How does a Reading Recovery Lesson Look?
1. FLUENT WRITING PRACTICE
Before the 30-minute lesson, the student gets to write some words on the chalk or dry-erase board. He is learning to write little important words as fast as he can so that he can write them in his stories without thinking about each letter.
2.REREAD FAMILIAR BOOKS
The student gets to reread lots of little books. He sometimes gets to pick some of his favorite stories that he has read before. These are supposed to be easy for him so that he can practice reading it like a story and making it sound like people talk. Teachers will say "That's good reading. It sounds like people talk. That's how good readers read!"
3. TAKING A RUNNING RECORD
Now he reads a book all by himself. The teacher will check on him and won't help unless he has a hard problem that he is unable to work out by himself. If he can't figure out the word or gets mixed up, the teacher might tell the word or say, "Try that again." The student read this book yesterday for the first time. The teacher helped him work hard to figure out the tricky parts. Soon he will be able to read it pretty well all by himself.
4. LETTER IDENTIFICATION (early lessons)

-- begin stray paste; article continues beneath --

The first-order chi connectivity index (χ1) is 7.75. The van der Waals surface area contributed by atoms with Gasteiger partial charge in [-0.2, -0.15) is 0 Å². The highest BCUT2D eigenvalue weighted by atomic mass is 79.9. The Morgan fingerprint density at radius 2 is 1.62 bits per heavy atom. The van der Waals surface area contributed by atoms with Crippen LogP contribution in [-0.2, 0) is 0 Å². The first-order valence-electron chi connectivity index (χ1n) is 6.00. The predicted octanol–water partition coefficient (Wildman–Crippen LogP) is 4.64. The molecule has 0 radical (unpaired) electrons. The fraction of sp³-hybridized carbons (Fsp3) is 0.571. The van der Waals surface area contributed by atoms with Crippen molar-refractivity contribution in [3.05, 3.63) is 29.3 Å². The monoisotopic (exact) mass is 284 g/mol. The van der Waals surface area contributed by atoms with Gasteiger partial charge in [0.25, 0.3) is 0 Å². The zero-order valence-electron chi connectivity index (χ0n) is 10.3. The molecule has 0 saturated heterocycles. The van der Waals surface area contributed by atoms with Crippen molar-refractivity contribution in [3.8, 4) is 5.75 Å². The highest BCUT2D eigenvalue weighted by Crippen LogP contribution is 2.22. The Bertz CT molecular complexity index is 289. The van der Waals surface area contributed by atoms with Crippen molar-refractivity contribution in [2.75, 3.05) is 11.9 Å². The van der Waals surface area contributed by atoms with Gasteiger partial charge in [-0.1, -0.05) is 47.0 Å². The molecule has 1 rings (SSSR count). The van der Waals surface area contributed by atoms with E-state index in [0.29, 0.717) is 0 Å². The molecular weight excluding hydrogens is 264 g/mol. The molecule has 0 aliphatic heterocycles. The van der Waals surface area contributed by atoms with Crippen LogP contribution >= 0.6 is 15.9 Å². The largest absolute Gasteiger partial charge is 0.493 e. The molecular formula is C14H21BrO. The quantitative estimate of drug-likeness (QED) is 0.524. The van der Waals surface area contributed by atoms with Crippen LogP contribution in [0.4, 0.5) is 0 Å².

WORD ANALYSIS (later on in lessons)
Sometimes he will need to work on learning about letters or important "chunks" of words. The teacher will present what the student needs to know as he needs the skill. He will like moving the magnetic letters around on the board. This activity will help him understand how words work.
5. WRITING A STORY
Every day the student gets to think up his own story to write in his writing book. Soon he is able to write lots of little words all by himself. His teacher helps him figure out how to write some of the words. He will use boxes with the teacher's help. He says the words slowly so that he can hear the sounds; then, he writes the letters in the boxes all by himself. He reads the story by himself, and the teacher records it on a long strip of paper. The teacher cuts the story up so that he can put it back together. He must think very hard to get it all back together; then, he checks on himself by rereading to make sure that he got it right. He will bring this story home to put together for you.
6. New Book Introduction
The teacher picks out a new book just for the student and tells him just what the story is about. They look at all the pictures and think about what the people and animals would say. The teacher also helps the child with some new, important words in his story. It is fun for the child to look at the book before reading it, and it helps him read the story too.
7. Student Attempts New Book
Now, it's the the child's turn to work hard, but he is well prepared to attempt the reading of the new book. When he comes to a hard part, the teacher will ask questions to quide him what to try or she might show him what he should think about or do. The teacher is trying to teach the child to learn to do all the things that a good readers do. Sometimes if needed, the child has time to read the book again. Now my lesson for today is over.